Hans-Georg Tersling

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Hans-Georg Tersling
Hans-Georg Tersling.jpg
Kaj Gottlob
Born (1857-12-07)7 December 1857
Karlebo, Denmark
Died 12 November 1920(1920-11-12) (aged 62)
Menton, France
Alma mater Royal Danish Academy of Fine Arts
Occupation Architect

Hans-Georg Tersling (7 December 1857 – 13 November 1920) was a Danish architect who lived and worked for most of his life on the French Riviera where he became one of the most significant and productive architects of the Belle Époque. His work mainly consisted of designing mondain hotels, villas and mansions for members of the French and European aristocracy and other elite who resided in the area.[1]

His style was the Neoclassical Louis Seize style and he drew on inspiration from the Italian Renaissance.

Early life and education[edit]

Hans-Georg Tersling was born on a farm outside the small town of Karlebo north of Copenhagen, Denmark. His father died when he was three. He trained as a carpenter before attending the architecture school of the Royal Danish Academy of Fine Arts, receiving his diploma in 1879.


The Villa Masséna in Nice, now the Musée Masséna
Menton's former casino from 1909, now thePalais de l’Europe

After his graduation, Tersling traveled to France where he was employed by Charles Garnier to work on the Monte Carlo Casino where he completed the Salle Schemitt.[2] After this assignment he lived for a while in Paris before ultimately settling in Menton in the south of France.[2]

At Cape Martin between Menton and Nice, he was commissioned by a consortium headed by the Mr White of Black & White whisky, to design the Grand Hotel. The hotel was an instant international success with the emperor Franz Joseph I of Austria staying at the hotel four times between 1896 and 1897.[3]

Mr White also engaged Tersling to build three stately villas in the surroundings. The first of these, Villa Cyrnos, completed in 1892, was built for Eugénie de Montijo, the last Empress consort of the French. The second was for his own use and the third, Les Rochers, was for his close friend Mr Blake in 1908.[3]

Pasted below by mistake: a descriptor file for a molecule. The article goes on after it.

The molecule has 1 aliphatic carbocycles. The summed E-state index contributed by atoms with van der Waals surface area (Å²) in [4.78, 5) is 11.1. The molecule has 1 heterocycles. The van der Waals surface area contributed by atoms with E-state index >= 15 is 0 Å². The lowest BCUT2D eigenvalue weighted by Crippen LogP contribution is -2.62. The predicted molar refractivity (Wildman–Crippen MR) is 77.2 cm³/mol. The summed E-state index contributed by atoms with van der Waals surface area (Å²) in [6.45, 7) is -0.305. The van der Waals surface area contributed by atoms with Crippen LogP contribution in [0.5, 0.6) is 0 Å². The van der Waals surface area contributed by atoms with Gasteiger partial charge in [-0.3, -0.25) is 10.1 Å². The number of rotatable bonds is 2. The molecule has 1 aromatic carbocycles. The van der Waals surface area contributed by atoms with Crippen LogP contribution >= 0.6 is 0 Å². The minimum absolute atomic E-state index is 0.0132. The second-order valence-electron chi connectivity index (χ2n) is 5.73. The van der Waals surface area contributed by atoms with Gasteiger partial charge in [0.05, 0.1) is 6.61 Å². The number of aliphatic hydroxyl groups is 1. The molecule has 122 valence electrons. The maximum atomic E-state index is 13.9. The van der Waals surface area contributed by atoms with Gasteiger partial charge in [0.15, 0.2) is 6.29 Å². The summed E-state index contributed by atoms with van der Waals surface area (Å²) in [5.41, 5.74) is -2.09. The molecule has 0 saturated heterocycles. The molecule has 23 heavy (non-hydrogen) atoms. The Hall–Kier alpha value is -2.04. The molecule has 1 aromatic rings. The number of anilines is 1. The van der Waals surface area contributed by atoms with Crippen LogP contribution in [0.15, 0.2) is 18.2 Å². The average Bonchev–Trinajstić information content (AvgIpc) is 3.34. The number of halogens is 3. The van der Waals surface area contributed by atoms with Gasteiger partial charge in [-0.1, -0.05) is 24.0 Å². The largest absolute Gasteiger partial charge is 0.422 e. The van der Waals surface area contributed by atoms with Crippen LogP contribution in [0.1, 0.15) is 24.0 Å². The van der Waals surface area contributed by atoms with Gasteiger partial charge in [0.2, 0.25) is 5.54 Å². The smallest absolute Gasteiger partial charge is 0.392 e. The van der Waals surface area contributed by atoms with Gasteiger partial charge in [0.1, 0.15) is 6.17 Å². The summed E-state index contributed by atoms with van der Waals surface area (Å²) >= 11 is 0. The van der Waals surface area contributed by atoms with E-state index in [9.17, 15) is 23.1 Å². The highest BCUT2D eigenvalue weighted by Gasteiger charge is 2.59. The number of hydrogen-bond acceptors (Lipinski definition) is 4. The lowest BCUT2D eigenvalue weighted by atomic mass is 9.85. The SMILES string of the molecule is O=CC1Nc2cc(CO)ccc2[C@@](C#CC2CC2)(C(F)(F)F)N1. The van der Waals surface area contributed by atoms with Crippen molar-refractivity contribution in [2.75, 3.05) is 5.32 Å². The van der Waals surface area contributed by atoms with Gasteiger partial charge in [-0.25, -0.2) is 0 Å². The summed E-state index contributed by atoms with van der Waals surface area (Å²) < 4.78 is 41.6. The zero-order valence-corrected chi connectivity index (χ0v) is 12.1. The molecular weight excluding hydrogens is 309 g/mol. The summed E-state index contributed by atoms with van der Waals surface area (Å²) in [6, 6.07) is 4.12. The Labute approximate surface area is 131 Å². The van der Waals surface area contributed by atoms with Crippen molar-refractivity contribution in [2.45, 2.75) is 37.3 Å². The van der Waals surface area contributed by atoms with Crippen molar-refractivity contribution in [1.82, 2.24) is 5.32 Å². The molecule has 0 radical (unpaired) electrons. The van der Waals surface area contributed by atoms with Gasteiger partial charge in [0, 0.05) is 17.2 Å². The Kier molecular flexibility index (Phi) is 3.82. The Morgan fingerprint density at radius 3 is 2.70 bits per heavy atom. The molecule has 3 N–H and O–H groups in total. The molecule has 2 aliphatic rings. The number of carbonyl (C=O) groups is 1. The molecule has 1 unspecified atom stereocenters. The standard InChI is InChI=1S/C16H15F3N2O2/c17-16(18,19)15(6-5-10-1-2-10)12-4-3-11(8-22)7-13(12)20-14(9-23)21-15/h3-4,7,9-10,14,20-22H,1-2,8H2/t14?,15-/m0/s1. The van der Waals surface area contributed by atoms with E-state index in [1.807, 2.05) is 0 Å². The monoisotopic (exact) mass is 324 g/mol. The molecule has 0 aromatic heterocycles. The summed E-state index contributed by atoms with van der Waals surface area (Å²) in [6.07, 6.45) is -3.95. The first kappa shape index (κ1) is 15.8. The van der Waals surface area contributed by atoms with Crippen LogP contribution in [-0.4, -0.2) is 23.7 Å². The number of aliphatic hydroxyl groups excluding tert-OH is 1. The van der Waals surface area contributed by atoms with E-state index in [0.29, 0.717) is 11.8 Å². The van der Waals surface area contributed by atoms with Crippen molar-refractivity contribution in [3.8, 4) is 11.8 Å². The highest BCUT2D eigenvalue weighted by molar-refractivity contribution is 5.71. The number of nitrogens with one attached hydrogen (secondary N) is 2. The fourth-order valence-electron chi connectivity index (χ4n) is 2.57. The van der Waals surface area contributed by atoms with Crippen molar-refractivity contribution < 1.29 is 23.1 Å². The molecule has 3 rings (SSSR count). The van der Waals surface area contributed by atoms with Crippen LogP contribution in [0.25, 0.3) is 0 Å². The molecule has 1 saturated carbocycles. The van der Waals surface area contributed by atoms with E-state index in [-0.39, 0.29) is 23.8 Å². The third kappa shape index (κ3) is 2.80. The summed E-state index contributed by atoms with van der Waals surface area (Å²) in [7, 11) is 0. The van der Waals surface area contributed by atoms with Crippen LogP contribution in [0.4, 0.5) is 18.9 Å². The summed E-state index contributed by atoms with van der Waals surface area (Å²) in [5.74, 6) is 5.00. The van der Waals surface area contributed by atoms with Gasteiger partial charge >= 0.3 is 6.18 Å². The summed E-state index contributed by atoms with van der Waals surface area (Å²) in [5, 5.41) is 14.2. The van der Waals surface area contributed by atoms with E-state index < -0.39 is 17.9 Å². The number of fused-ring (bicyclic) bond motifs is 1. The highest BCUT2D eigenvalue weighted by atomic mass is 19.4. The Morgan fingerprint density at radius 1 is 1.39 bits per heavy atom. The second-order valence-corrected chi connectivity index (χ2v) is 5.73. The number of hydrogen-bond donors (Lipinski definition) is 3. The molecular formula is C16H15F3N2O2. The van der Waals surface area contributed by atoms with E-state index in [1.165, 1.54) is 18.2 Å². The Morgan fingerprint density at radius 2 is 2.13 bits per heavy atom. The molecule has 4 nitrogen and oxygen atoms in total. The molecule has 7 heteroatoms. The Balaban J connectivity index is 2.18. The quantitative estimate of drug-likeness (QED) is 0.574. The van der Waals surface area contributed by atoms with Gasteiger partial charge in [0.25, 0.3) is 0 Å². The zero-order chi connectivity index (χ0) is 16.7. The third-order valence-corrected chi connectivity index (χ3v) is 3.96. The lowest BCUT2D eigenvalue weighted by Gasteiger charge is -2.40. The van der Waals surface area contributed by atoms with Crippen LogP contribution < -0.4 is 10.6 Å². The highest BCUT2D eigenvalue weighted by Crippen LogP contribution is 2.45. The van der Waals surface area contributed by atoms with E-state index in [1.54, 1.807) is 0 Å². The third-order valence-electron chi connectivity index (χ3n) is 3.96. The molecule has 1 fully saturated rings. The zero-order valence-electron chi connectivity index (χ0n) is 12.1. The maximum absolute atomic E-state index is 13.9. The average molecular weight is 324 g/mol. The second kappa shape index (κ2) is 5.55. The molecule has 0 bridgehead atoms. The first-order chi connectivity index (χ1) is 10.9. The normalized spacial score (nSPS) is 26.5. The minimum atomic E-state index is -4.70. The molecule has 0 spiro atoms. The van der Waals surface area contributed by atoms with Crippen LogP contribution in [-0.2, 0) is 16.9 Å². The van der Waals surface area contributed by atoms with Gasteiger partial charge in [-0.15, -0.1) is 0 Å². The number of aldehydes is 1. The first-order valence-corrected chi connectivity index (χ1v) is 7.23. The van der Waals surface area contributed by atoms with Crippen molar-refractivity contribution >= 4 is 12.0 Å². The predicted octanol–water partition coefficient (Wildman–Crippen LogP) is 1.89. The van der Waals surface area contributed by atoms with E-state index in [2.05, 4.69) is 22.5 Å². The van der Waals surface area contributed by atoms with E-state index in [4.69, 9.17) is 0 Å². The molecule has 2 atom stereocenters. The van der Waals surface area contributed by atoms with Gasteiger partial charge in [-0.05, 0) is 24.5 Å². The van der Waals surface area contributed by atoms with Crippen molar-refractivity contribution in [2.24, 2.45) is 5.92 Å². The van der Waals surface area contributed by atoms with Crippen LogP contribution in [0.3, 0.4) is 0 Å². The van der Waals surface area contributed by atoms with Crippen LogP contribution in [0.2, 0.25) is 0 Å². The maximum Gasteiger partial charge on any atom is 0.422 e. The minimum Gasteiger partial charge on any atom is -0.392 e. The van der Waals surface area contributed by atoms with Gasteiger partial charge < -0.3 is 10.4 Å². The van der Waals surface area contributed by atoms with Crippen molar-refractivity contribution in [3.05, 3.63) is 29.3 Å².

The villa he designed for Eugénie de Montijo impressed the Russian Empress Consort who commissioned him to build a Russian Orthodox church in Menton for the Russian colony on the coast.[2]

Among his other clients were Elisabeth of Bavaria and the French politician Victor Masséna whose villa in Nice today serves as the municipal Musée Masséna.

In 1905, Tersling won an architectural competition for the design of the Hotel Hériot in Paris.

Back in Monton, he designed the town's casino which was completed in 1909. It now houses the Galerie d’Art du Palais de l’Europe, a contemporary arts museum.[4]

Late years[edit]

With the outbreak of World War I, Tersling's career came to a sudden end. His many wealthy clients disappeared and left him with many outstanding receivables. He died in 1920 almost without means.

Selected works[edit]

  • Hotel Metropole, Monte Carlo (1888)
  • Grand hôtel du cap Martin (1890)
  • Villa Cyrnos, Cynthia, Roquebrune-Cap-Martin (1892 )
  • Villa Artheruse, Cape Martin (1893)
  • Villa Hermitage-Malet, Cap-d'Ail (1895)
  • Palais Carnoles, Menton (1896)
  • Hôtel Bristol, Beaulieu-sur-Mer (1898)
  • Villa Masséna, Nice (1899)
  • Hôtel du golf, Sospel et l'église russe, Menton (1900)
  • Villa La loggia, Villefranche-sur-Mer (1900)
  • Villa Lairolle, Nice (1904)
  • Les Rochers, Cap Martin, France[5]
  • Hôtel Heriot, Paris (1905)
  • Palais Viale, Menton (1906)
  • Palais de l’Europe (current name), Menton (1908)
  • Contribution à l’église du Sacré-Cœur, Menton (1911)
  • Hôtel Impérial, Menton (1913)


  • Stev e, Michel: Hans-Georg Tersling, architecte de la Côte d'Azur.1990. ISBN 2-86410-144-0. (France)[6]


  1. ^ "Kejserinders foretrukne arkitekt". Danmarks Radio. Retrieved 2010-02-16. 
  2. ^ a b c "Once upon a time". Club Danois. Retrieved 2010-02-16. 
  3. ^ a b "A luxury residences on the Riviera". TravelPlus. Retrieved 2012-03-03. 
  4. ^ "Menton mini guide". WST. Retrieved 2012-03-03. 
  5. ^ "The most expensive houses in the world". countrylife.com. Retrieved 2012-03-03. 
  6. ^ "Hans-Georg Tersling". Open Library. Retrieved 2010-02-16. 

See also[edit]